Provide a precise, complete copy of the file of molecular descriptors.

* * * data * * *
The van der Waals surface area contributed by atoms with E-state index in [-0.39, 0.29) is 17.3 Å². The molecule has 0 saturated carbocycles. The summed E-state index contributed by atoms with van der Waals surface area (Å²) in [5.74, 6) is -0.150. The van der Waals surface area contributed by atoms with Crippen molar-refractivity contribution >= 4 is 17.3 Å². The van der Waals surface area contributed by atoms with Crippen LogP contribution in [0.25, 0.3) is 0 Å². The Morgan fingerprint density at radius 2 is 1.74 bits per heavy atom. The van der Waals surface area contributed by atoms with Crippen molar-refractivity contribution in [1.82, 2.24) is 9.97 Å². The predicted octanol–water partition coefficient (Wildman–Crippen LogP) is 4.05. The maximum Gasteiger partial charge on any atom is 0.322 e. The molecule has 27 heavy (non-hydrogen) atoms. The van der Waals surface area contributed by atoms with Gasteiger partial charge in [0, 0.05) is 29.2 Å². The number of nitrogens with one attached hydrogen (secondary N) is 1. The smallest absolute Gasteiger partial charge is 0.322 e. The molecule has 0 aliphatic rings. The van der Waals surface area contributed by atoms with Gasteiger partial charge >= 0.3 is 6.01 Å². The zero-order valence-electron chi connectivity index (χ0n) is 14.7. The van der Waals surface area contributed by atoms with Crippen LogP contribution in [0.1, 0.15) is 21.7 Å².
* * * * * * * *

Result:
The van der Waals surface area contributed by atoms with E-state index in [-0.39, 0.29) is 17.3 Å². The molecule has 0 saturated carbocycles. The summed E-state index contributed by atoms with van der Waals surface area (Å²) in [5.74, 6) is -0.150. The van der Waals surface area contributed by atoms with Crippen molar-refractivity contribution >= 4 is 17.3 Å². The van der Waals surface area contributed by atoms with Crippen LogP contribution in [0.25, 0.3) is 0 Å². The Morgan fingerprint density at radius 2 is 1.74 bits per heavy atom. The van der Waals surface area contributed by atoms with Crippen molar-refractivity contribution in [1.82, 2.24) is 9.97 Å². The predicted octanol–water partition coefficient (Wildman–Crippen LogP) is 4.05. The maximum Gasteiger partial charge on any atom is 0.322 e. The molecule has 27 heavy (non-hydrogen) atoms. The van der Waals surface area contributed by atoms with Gasteiger partial charge in [0, 0.05) is 29.2 Å². The number of nitrogens with one attached hydrogen (secondary N) is 1. The smallest absolute Gasteiger partial charge is 0.322 e. The molecule has 0 aliphatic rings. The van der Waals surface area contributed by atoms with Gasteiger partial charge >= 0.3 is 6.01 Å². The zero-order valence-electron chi connectivity index (χ0n) is 14.7. The van der Waals surface area contributed by atoms with Crippen LogP contribution in [0.1, 0.15) is 21.7 Å².